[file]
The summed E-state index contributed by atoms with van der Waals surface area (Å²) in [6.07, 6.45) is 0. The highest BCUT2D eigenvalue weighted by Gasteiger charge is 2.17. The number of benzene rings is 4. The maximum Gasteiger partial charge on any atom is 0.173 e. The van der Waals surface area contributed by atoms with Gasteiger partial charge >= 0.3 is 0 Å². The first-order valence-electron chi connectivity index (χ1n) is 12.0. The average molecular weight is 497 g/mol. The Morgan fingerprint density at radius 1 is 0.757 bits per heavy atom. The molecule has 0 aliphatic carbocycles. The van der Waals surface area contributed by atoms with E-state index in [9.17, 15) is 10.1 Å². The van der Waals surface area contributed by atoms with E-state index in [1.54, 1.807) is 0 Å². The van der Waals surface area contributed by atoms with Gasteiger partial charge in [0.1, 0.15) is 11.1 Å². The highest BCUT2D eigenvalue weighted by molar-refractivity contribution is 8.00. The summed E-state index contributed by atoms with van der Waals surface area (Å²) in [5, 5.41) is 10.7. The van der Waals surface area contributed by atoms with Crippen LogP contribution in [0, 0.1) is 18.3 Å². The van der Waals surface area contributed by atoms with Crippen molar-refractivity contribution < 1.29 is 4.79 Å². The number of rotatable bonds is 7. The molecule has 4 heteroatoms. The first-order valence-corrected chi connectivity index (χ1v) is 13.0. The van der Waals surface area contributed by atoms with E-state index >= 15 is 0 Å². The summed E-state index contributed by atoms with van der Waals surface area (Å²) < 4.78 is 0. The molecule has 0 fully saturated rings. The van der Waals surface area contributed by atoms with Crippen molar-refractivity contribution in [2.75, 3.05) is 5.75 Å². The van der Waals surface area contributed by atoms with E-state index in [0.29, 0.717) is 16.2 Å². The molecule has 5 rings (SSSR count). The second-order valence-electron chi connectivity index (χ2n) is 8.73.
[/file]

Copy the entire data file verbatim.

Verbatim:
The summed E-state index contributed by atoms with van der Waals surface area (Å²) in [6.07, 6.45) is 0. The highest BCUT2D eigenvalue weighted by Gasteiger charge is 2.17. The number of benzene rings is 4. The maximum Gasteiger partial charge on any atom is 0.173 e. The van der Waals surface area contributed by atoms with Gasteiger partial charge >= 0.3 is 0 Å². The first-order valence-electron chi connectivity index (χ1n) is 12.0. The average molecular weight is 497 g/mol. The Morgan fingerprint density at radius 1 is 0.757 bits per heavy atom. The molecule has 0 aliphatic carbocycles. The van der Waals surface area contributed by atoms with E-state index in [9.17, 15) is 10.1 Å². The van der Waals surface area contributed by atoms with E-state index in [1.54, 1.807) is 0 Å². The van der Waals surface area contributed by atoms with Gasteiger partial charge in [0.1, 0.15) is 11.1 Å². The highest BCUT2D eigenvalue weighted by molar-refractivity contribution is 8.00. The summed E-state index contributed by atoms with van der Waals surface area (Å²) in [5, 5.41) is 10.7. The van der Waals surface area contributed by atoms with Crippen LogP contribution in [0, 0.1) is 18.3 Å². The van der Waals surface area contributed by atoms with Crippen molar-refractivity contribution < 1.29 is 4.79 Å². The number of rotatable bonds is 7. The molecule has 4 heteroatoms. The first-order valence-corrected chi connectivity index (χ1v) is 13.0. The van der Waals surface area contributed by atoms with E-state index >= 15 is 0 Å². The summed E-state index contributed by atoms with van der Waals surface area (Å²) < 4.78 is 0. The molecule has 0 fully saturated rings. The van der Waals surface area contributed by atoms with Crippen molar-refractivity contribution in [2.75, 3.05) is 5.75 Å². The van der Waals surface area contributed by atoms with E-state index in [0.29, 0.717) is 16.2 Å². The molecule has 5 rings (SSSR count). The second-order valence-electron chi connectivity index (χ2n) is 8.73.